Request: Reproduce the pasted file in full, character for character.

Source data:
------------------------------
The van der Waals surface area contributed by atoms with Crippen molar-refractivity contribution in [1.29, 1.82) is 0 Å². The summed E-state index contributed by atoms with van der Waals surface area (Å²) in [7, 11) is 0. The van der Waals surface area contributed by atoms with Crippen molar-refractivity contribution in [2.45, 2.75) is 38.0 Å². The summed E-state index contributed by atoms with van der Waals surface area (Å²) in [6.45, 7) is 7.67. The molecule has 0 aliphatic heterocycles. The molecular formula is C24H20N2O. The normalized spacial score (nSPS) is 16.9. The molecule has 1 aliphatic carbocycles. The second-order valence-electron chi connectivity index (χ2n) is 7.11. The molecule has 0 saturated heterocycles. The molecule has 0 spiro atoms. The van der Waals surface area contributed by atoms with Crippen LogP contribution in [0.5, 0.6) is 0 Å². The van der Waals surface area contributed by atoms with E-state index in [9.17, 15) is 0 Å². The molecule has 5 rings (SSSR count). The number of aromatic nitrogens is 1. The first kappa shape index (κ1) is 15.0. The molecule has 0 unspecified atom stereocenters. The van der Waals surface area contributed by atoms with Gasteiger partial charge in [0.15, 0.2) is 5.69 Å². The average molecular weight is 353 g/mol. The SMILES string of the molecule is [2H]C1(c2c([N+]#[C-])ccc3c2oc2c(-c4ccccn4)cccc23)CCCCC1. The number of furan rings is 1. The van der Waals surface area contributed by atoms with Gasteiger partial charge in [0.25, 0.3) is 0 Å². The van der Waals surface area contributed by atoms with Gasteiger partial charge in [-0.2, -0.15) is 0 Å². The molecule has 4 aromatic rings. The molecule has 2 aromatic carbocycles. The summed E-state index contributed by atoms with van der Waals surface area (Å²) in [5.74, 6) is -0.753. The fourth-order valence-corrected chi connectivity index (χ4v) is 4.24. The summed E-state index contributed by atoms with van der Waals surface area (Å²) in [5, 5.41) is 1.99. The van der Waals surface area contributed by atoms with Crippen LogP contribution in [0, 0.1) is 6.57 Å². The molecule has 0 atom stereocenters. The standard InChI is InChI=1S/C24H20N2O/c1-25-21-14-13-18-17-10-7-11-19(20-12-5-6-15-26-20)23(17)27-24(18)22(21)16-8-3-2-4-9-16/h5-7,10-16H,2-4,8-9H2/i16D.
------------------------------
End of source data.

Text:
The van der Waals surface area contributed by atoms with Crippen molar-refractivity contribution in [1.29, 1.82) is 0 Å². The summed E-state index contributed by atoms with van der Waals surface area (Å²) in [7, 11) is 0. The van der Waals surface area contributed by atoms with Crippen molar-refractivity contribution in [2.45, 2.75) is 38.0 Å². The summed E-state index contributed by atoms with van der Waals surface area (Å²) in [6.45, 7) is 7.67. The molecule has 0 aliphatic heterocycles. The molecular formula is C24H20N2O. The normalized spacial score (nSPS) is 16.9. The molecule has 1 aliphatic carbocycles. The second-order valence-electron chi connectivity index (χ2n) is 7.11. The molecule has 0 saturated heterocycles. The molecule has 0 spiro atoms. The van der Waals surface area contributed by atoms with Crippen LogP contribution in [0.5, 0.6) is 0 Å². The van der Waals surface area contributed by atoms with E-state index in [9.17, 15) is 0 Å². The molecule has 5 rings (SSSR count). The number of aromatic nitrogens is 1. The first kappa shape index (κ1) is 15.0. The molecule has 0 unspecified atom stereocenters. The van der Waals surface area contributed by atoms with Gasteiger partial charge in [0.15, 0.2) is 5.69 Å². The average molecular weight is 353 g/mol. The SMILES string of the molecule is [2H]C1(c2c([N+]#[C-])ccc3c2oc2c(-c4ccccn4)cccc23)CCCCC1. The number of furan rings is 1. The van der Waals surface area contributed by atoms with Gasteiger partial charge in [0.25, 0.3) is 0 Å². The van der Waals surface area contributed by atoms with Gasteiger partial charge in [-0.2, -0.15) is 0 Å². The molecule has 4 aromatic rings. The molecule has 2 aromatic carbocycles. The summed E-state index contributed by atoms with van der Waals surface area (Å²) in [5.74, 6) is -0.753. The fourth-order valence-corrected chi connectivity index (χ4v) is 4.24. The summed E-state index contributed by atoms with van der Waals surface area (Å²) in [5, 5.41) is 1.99. The van der Waals surface area contributed by atoms with Crippen LogP contribution in [0, 0.1) is 6.57 Å². The molecule has 0 atom stereocenters. The standard InChI is InChI=1S/C24H20N2O/c1-25-21-14-13-18-17-10-7-11-19(20-12-5-6-15-26-20)23(17)27-24(18)22(21)16-8-3-2-4-9-16/h5-7,10-16H,2-4,8-9H2/i16D.